Category Archives: Reviews

General DC

Review: Mandela and the General

Nelson Mandela, the anti-apartheid hero and first leader of the new South Africa, is an international symbol of the power of a popular movement to fight structural racism. But his fight for democracy almost spiraled into an all-out race war. Knowing he couldn’t avert a bloodbath on his own, he reached out to General Constand Viljoen, the former chief of apartheid South Africa’s military.

This graphic novel chronicles the struggle of transition of South African from the apartheid state to the democracy of today and the men who avoided war to do so.

With today’s reality this graphic novel by John Carlin and Oriol Malet is more interesting now than ever.

Get your copy in comic shops and book stores today. To find a comic shop near you, visit www.comicshoplocator.com or call 1-888-comicbook or digitally and online with the links below.

Amazon/Kindle/comiXology
TFAW

 

 

This post contains affiliate links, which means that if you click on one of the product links and make a purchase, we’ll receive a percentage of the sale. Graphic Policy does purchase items from this site. Making purchases through these links helps support the site

Review: Bitter Root #1

One of the most underrated filmmakers of all time is Mario Van Peebles. His movies both entertain and provoke thought. New Jack City brought the world to the inner city and made it face the crack dilemma. Panther told the story of the Black Panthers through a rather unique perspective. Then there is the movie which I consider his best, Baadasssss, about his father’s monumental film that started the conversation of what Black people would like to see in theaters.

His movies filled a space where people rarely saw themselves on screen. The films sometimes were based on real life and sometimes delved into other genres where he made sure to change the game. He challenged the trope that black people usually died in fantasy and horror films by making them the heroes. His most recent show on Syfy, Superstition, revolved around a demon hunting family in New Orleans. This last foray into television yielded mixed results. It lacked a few things but was an exceptional concept. In the first issue of David Walker, Chuck Brown, and Sanford Greene’s Bitter Root, the promise shown in that show is fully realized in a similar concept with a few twists.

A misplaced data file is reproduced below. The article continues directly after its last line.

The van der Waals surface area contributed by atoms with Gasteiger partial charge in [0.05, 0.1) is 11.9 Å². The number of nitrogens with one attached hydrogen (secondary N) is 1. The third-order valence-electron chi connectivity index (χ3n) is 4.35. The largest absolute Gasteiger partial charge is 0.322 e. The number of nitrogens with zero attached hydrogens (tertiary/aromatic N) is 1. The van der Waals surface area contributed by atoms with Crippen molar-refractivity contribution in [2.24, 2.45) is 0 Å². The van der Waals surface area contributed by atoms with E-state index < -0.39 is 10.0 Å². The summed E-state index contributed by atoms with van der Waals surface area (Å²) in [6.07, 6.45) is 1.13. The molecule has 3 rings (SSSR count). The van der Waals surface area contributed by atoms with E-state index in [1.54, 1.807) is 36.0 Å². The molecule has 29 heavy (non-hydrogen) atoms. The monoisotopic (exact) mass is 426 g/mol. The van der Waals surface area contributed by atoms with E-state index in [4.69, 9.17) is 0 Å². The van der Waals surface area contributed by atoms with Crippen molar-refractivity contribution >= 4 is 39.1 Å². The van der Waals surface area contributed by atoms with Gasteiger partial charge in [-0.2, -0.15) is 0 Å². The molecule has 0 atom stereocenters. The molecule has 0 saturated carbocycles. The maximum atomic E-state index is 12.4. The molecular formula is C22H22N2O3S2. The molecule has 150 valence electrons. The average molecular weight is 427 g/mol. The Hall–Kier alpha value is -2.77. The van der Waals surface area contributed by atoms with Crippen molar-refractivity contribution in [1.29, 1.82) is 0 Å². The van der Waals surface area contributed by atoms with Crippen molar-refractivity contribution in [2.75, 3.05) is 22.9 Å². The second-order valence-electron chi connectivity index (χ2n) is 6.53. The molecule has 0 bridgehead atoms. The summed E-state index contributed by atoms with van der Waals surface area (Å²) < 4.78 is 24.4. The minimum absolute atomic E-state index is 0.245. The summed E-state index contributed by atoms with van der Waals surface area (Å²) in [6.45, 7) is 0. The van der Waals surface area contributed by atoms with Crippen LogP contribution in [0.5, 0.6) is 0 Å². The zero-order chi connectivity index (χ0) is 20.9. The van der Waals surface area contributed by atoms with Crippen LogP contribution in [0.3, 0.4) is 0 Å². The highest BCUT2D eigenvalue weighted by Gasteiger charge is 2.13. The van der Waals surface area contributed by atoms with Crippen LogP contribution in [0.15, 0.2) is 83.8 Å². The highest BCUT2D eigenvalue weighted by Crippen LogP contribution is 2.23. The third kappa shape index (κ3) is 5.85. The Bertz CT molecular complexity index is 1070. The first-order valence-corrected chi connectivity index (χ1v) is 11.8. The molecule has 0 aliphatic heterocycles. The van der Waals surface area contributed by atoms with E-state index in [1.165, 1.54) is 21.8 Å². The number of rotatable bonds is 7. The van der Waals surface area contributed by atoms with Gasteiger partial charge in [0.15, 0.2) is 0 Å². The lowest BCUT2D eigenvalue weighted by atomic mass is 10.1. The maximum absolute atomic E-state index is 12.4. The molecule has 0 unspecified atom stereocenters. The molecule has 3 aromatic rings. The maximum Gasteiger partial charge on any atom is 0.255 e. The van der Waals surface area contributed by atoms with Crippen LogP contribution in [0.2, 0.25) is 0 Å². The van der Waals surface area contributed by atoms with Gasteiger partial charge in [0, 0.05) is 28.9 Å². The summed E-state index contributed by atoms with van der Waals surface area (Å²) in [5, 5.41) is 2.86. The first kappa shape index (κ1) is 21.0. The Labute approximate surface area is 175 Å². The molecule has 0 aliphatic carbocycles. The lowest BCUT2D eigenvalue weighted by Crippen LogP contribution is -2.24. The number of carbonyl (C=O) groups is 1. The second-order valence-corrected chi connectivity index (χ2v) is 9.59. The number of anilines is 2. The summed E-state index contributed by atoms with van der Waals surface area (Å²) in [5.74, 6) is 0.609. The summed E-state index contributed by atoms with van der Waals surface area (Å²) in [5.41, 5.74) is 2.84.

We are transported to 1920s Harlem where a young couple is killed by mysterious circumstances. In the comic we meet the Sangerye family, a group of demon hunters whose purpose is to protect New York and cancel the apocalypse. We also meet Doctor Sylvester who is searching for a serum to control his supernatural condition. The Sangeryes may be his only hope.

Overall, the first issue is an excellent debut that unfolds like Dirty Dozen meets the Italian Job where one badass family is about to save the world.  The story by David F. Walker and Chuck Brown is action packed, epic, smart, funny and challenges just about every supernatural trope. The art by Sanford Greene is stunning and luminous. Altogether, one of the best books to come from Image in a while, one that already has changed the game.

Story: David F. Walker and Chuck Brown Art: Sanford Greene
Story: 10 Art: 9.6 Overall: 9.8 Recommendation: Buy

Image Comics provided Graphic Policy with a FREE copy for review

Review: Uncanny X-Men #1

Uncanny X-Men is back and kicks off “X-Men Disassembled,” a ten part weekly event! This is a must for X-Men fans.

Uncanny X-Men #1 is by Ed Brisson, Matthew Rosenberg, Kelly Thompson, Mahmud Asrar, Rachelle Rosenberg, Joe Caramagna, Mirko Colak, Ibraim Roberson, Mark Bagley, Andrew Hennessy, and Guru-eFX.

Get your copy in comic shops Wednesday November 14. To find a comic shop near you, visit www.comicshoplocator.com or call 1-888-comicbook or digitally and online with the links below.

TFAW

 

Marvel provided Graphic Policy with FREE copies for review
This post contains affiliate links, which means that if you click on one of the product links and make a purchase, we’ll receive a percentage of the sale. Graphic Policy does purchase items from this site. Making purchases through these links helps support the site

Review: Avengers #10

Issue “700” of the Avengers is here and Marvel has downplayed how big of an issue is. This will set the course of the Marvel Universe for years to come and begins to answer questions set up years ago.

Avengers #10 is by Jason Aaron, Ed McGuinness, David Marquez, Frazer Irving, Adam Kubert, Andrea Sorrentino, Justin Ponsor, Erick Arciniega, Matthew Wilson, Giada Marchisio, and Cory Petit.

Get your copy in comic shops Wednesday November 14. To find a comic shop near you, visit www.comicshoplocator.com or call 1-888-comicbook or digitally and online with the links below.

TFAW

 

Marvel provided Graphic Policy with FREE copies for review
This post contains affiliate links, which means that if you click on one of the product links and make a purchase, we’ll receive a percentage of the sale. Graphic Policy does purchase items from this site. Making purchases through these links helps support the site

Review: The Black Order #1

The breakout characters from Avengers: Infinity War are getting their own limited series picking up from Avengers: No Surrender.

Written by Derek Landy, with art by Phillip Tan, ink by Marc Deering, Guillermo Ortega, Le Beau Underwood, color by Jay David Ramos, and lettering by VC’ Clayton Cowles, the villains take the spotlight!